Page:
Around the turn of the millennium, the organic foods industry was coming of age, natural products were going mainstream, and the public was becoming educated on the dangers of consuming heavily processed, industrial food products. Almost overnight, millions more people grew willing to spend a premium for foods that would help them and their loved ones live longer, healthier lives.
Strangely, the natural and organic meat and poultry sector was struggling. The problem was that while people would pay for the best cuts—the breasts and thighs of the chickens, and the tenderloins, rib eye and strip steaks from the cows—these premium cuts only make up about 20% of the animals. In the conventional meat business, every part of the carcass is utilized for everything from “mystery meat” products to pet food, which not only prevent waste in the industry, but because the costs are spread over a larger area, this utilization also brings down the retail prices for premium meats. As a result, the natural meats industry was on the verge of collapse. We needed the natural and organic protein business to succeed, it was mission critical to the Natural Foods Movement.
The solution to this problem began in a frenzy of imagination, and after a few beers, was sketched out on a cocktail napkin late one evening in a bar in Boulder, Colorado. I was meeting with Dave Carter, the former chairman of the USDA National Organic Standards Board, and Clark Driftmier, CMO of Horizon Organic. We were pondering the dilemma of how small farmers were producing the best meats, but their imbalanced business model was making it even more difficult for them to compete with factory farms. We needed to do something different or this industry was gone.
So what did we do? We imagined the complete package: An independent pet food company that would pay a premium for natural/organic hearts and livers to change the economics and save small-scale farming. It would be bold enough to interface with the biggest players in the game, educate people on the value of small farm products and bring down organic and natural meat prices through effective use of almost a 1/3 rd of the animal that was previously not valued. Net, in one evening of imagination, a few beers and a few notes on a cocktail napkin, Pet Promise was born.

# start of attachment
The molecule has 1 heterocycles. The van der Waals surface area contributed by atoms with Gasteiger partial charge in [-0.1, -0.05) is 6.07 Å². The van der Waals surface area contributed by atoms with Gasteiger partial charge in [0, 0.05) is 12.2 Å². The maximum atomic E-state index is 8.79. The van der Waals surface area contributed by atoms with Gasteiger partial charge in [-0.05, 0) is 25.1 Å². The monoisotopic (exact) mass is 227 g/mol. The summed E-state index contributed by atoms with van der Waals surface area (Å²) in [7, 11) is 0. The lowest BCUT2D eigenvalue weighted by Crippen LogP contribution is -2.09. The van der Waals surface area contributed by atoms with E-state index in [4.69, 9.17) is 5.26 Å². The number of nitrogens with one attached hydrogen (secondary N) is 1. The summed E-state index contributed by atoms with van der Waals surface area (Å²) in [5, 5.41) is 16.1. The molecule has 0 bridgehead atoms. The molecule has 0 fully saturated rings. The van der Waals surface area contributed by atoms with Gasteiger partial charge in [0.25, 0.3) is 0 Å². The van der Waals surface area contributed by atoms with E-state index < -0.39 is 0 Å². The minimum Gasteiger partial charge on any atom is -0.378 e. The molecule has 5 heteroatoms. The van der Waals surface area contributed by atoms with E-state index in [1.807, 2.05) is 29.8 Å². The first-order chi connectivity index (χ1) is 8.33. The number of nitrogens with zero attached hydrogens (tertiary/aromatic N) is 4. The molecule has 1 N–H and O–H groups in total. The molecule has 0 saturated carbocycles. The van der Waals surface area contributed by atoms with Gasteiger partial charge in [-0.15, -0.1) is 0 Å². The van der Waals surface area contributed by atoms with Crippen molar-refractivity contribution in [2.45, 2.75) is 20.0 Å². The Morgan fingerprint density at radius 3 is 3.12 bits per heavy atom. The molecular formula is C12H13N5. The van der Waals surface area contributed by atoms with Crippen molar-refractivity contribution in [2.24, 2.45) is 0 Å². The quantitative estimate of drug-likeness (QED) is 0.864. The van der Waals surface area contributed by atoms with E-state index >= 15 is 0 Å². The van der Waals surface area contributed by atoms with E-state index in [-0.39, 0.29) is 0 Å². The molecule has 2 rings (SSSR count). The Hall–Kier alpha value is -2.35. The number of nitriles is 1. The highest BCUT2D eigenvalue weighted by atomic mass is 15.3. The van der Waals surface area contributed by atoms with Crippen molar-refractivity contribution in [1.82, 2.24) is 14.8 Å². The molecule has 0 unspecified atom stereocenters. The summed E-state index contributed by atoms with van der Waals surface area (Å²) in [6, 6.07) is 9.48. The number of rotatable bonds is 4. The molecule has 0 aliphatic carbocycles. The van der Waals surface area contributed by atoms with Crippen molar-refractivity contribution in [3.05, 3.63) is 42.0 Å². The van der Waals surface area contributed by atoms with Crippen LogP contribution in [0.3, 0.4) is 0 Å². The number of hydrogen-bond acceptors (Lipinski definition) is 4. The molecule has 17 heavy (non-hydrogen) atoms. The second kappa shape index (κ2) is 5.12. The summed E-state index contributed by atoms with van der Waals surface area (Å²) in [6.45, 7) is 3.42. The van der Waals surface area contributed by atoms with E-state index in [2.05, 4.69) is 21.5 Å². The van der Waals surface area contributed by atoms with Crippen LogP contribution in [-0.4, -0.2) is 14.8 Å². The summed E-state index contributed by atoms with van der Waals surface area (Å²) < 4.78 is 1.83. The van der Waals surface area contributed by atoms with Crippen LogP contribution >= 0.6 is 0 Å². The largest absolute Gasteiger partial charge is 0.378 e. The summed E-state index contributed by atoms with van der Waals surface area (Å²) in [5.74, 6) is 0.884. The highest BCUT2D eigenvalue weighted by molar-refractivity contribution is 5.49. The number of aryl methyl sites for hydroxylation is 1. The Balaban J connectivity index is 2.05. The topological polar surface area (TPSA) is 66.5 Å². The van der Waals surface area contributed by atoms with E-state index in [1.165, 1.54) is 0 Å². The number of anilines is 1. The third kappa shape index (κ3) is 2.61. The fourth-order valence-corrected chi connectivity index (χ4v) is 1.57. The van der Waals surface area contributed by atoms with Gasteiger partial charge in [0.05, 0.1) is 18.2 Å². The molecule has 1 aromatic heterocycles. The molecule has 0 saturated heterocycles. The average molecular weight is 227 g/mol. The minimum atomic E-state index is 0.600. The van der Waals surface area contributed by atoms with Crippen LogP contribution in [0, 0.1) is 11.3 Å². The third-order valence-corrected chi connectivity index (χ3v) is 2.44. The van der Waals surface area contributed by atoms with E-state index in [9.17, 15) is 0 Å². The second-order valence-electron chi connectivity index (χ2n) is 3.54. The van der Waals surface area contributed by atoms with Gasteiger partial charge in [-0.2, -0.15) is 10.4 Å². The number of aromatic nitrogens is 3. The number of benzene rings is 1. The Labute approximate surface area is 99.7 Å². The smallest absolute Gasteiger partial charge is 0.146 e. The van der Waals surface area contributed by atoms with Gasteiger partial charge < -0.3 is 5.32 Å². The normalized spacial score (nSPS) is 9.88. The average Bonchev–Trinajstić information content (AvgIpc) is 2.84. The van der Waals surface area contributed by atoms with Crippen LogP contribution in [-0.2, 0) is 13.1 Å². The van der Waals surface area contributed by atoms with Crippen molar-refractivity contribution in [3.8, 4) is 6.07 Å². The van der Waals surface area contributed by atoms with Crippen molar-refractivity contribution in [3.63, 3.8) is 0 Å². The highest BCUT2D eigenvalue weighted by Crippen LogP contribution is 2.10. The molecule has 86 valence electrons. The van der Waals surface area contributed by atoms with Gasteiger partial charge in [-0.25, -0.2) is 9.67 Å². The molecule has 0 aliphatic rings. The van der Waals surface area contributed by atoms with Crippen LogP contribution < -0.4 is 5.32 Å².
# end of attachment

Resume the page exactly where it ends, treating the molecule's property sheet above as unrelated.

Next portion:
Read the full Pet Promise story at Pitch Publicity
From there, we imagined pet food becoming part of the overall push towards better health. To do this, we went way out of the box and partnered with the legendary Dr. Andrew Weil. This was the first time Dr. Weil had used his name and likeness to publicly support a consumer product. Photos of him and his Rhodesian Ridgebacks became the iconic brand image for Pet Promise.
We created field teams that went to dog parks and retail stores, gave away the book How Dog Food Saved the Earth and sponsored the iconic Farm Aid Concert.
We imagined a solution to a real problem, executed it, and in the process changed an entire industry. Today, the small farms we worked with are selling their trimmings and other animal parts to other pet food companies, and getting a premium price for their premium ingredients. While Pet Promise is no more (because of a corporate decision at Nestle Purina) the solution it delivered is alive and well.
But how do you go about such a transformational objective? Imagination. To realize your own powers of imagination, take something you’ve always imagined and develop it into a game plan of execution, then take it to the world being brave and willing to share.
I can’t stress enough how imagination and the creative process is what we need today to change so many of the legacy institutions that are broken, like health care and education for example. Or how about that as a society we now live with and say ok to 40% of our food being wasted or mega tons of plastics in our oceans.
Like never before, this is the age of imagination, and the world’s appetite for well-calculated imagination is enormous. So make sure you take some time everyday to just imagine a different world. Imagine a world that you would script. Imagine it and write it down and yes, cocktail napkins are a great canvas.
Like Pablo Picasso famously said, “Everything you can imagine is real.”